Gambling is morally acceptable for most Americans, according to a Gallup survey conducted soon after two online publications reported on the gambling practices of the well-know moral crusader William Bennett.
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The Washington Monthly and Newsweek reported that William Bennett, author of The Book of Virtues, was a late-night customer in <?xml:namespace prefix = st1 ns = “urn:schemas-microsoft-com:office:smarttags” />Nevada and New Jersey casinos who has lost more than $8 million in the last decade. He was identified as a “preferred customer,” which meant that he had a line of credit of at least $200,000 at some casinos and received free hotel rooms and other perks.
The Gallup Poll found that 63 percent of those surveyed said gambling was morally acceptable, compared to 34 percent who said it is morally wrong.
“Gallup’s annual survey on America’s values and beliefs suggests that most Americans may not view Bennett’s behavior as inconsistent with his emphasis on moral living,” reported Gallup News Service.
The poll also found public approval of activities about which Bennett has expressed disapproval: 66 percent of Americans find divorce morally acceptable; 64 percent see the death penalty as morally permissible; 58 percent say that sex between an unmarried man and woman was OK; and 54 percent support medical research using stem cells from human embryos.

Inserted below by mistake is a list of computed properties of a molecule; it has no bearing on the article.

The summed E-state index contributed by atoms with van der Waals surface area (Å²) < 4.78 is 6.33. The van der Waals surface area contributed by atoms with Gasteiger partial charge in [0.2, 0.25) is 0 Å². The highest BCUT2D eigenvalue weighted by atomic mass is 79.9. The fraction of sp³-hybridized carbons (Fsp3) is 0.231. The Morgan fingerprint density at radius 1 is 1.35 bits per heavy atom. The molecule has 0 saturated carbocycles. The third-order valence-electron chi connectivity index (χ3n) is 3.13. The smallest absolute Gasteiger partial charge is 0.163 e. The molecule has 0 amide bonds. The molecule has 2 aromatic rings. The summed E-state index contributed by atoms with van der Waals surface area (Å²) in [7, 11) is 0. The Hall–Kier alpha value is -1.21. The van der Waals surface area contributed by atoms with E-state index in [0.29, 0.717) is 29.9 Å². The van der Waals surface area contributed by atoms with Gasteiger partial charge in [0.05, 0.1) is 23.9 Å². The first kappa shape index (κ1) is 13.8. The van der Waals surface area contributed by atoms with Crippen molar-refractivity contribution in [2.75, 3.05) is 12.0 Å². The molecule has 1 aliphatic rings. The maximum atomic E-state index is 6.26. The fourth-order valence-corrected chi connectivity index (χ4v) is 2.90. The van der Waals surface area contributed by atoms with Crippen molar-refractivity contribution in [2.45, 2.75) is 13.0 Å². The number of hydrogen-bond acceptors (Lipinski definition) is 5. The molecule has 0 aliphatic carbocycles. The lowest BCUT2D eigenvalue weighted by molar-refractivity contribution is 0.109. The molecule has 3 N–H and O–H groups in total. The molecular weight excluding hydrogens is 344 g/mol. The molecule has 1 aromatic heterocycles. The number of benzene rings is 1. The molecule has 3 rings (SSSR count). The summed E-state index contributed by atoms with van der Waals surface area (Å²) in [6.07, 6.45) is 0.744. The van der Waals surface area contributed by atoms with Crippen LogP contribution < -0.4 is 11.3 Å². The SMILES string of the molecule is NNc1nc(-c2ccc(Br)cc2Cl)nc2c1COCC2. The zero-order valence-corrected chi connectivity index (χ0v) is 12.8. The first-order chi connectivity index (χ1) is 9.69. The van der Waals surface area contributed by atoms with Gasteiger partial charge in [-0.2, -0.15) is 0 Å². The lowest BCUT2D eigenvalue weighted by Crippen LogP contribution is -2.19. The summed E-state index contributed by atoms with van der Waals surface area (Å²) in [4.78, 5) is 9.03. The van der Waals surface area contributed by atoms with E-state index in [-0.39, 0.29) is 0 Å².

Public opinion was narrowly split over several issues. Having a child outside of marriage was morally acceptable to 51 percent of those surveyed, compared to 46 percent who said it was morally wrong. Similarly, doctor-assisted suicide was morally acceptable to 45 percent and considered morally objectionable to 49 percent.
The May 5-7 survey found less opposition to homosexual behavior now than a year ago. Although 52 percent of Americans said homosexual behavior was morally wrong, 55 percent said it was wrong last year.
Those surveyed expressed a difference between what they said was legal and moral.
Gallup found that 60 percent said adult homosexual relationships should be legal, but only 44 percent said it was morally acceptable.
Some 80 percent said abortion “should be legal in at least some circumstances,” but just 37 percent of Americans said abortion was morally acceptable.